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La Scena Musicale - Vol. 19, No. 3

Spotlight on Falstaff

by Joseph So / November 1, 2013

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Of the twenty-eight works in the operatic canon of Giuseppe Verdi (1813-1901), Falstaff holds a special place. His last work and a staple in the standard repertoire, Falstaff received a total of 121 performances worldwide in the last five seasons, from 2008/9 to 2012/3. Among the composer’s operas, Falstaff ranks only 9th in the popularity sweepstakes, behind some of the composer’s more popular La traviata (553), Rigoletto (395) and Aida (272). This being Verdi’s centennial year, these numbers are bound to go up. Falstaff is receiving a number or revivals in Canada this season, at the Opera de Montreal, Opera Hamilton and Pacific Opera Victoria.

Falstaff is one of only two comic operas by Verdi, the other being Un giorno di regno, an early work without the musical maturity that was to come later in the composer’s creations. Verdi had full intentions of trying his hand at comedy a second time but never found a subject to his liking. Eventually Arrigo Boito, who penned the libretto to Verdi’s penultimate Otello, in 1887, proposed a subject based on Shakespeare’s The Merry Wives of Windsor. Working with the composer, Boito completed the libretto in 1890. Verdi composed the score over the next two years, and the work had its premiere at Teatro alla Scala in February 1893 to an enthusiastic reception by the public. It was his last large-scale work, although Verdi did compose a short ballet for Otello in 1894 and the oratorio Quattro pezzi sacri in 1897.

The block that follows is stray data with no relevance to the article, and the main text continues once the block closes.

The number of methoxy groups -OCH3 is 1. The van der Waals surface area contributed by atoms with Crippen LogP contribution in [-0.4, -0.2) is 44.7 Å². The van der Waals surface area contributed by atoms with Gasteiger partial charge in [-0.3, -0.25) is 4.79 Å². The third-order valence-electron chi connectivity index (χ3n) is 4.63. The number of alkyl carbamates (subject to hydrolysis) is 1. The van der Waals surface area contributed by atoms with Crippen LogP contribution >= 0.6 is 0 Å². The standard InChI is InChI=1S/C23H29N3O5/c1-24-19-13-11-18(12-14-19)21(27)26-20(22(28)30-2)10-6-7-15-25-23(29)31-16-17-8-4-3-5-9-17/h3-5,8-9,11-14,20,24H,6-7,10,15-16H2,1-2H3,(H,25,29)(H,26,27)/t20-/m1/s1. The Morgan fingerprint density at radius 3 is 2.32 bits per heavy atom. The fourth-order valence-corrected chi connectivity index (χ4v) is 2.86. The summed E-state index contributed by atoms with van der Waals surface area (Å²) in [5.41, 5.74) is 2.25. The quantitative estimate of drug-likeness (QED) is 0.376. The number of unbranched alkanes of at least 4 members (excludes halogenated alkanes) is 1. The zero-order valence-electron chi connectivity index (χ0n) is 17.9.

If the casual opera fan is puzzled by why Falstaff is held in such high regard by musicologists, it’s probably because stylistically, this opera is quite different from the Verdi we’ve come to know and love. One of the oft-heard complaints about Falstaff is that “it lacks tunes.” It is true that this is an ensemble opera – the few arias are either more dramatic recitatives or monologues, like “Va, vecchio John” for Falstaff or Ford’s “È sogno? O realtà”. Alice, the “prima donna” of the opera, has no aria at all. The one true aria – and it’s lovely – is Fenton’s “Dal labbro il canto estasiato vola” in Act 3, with part of its melody previously shared with Nannetta in Act 1. The dearth of arias is not an indication of lack of melodic inspiration. In fact, the score is chockfull of short spurts of melodies that are not repeated or developed into full-fledged arias: the way Verdi would have composed earlier in his career. Sometimes, an exquisite melody is incorporated into an ensemble. The best example is the sublime cantilena assigned to Alice –

Facciamo il paio in un amor ridente
di donna bella e d’uom apparicente,
Ma il viso tuo su me resplenderà
Come una sorella sull’immensità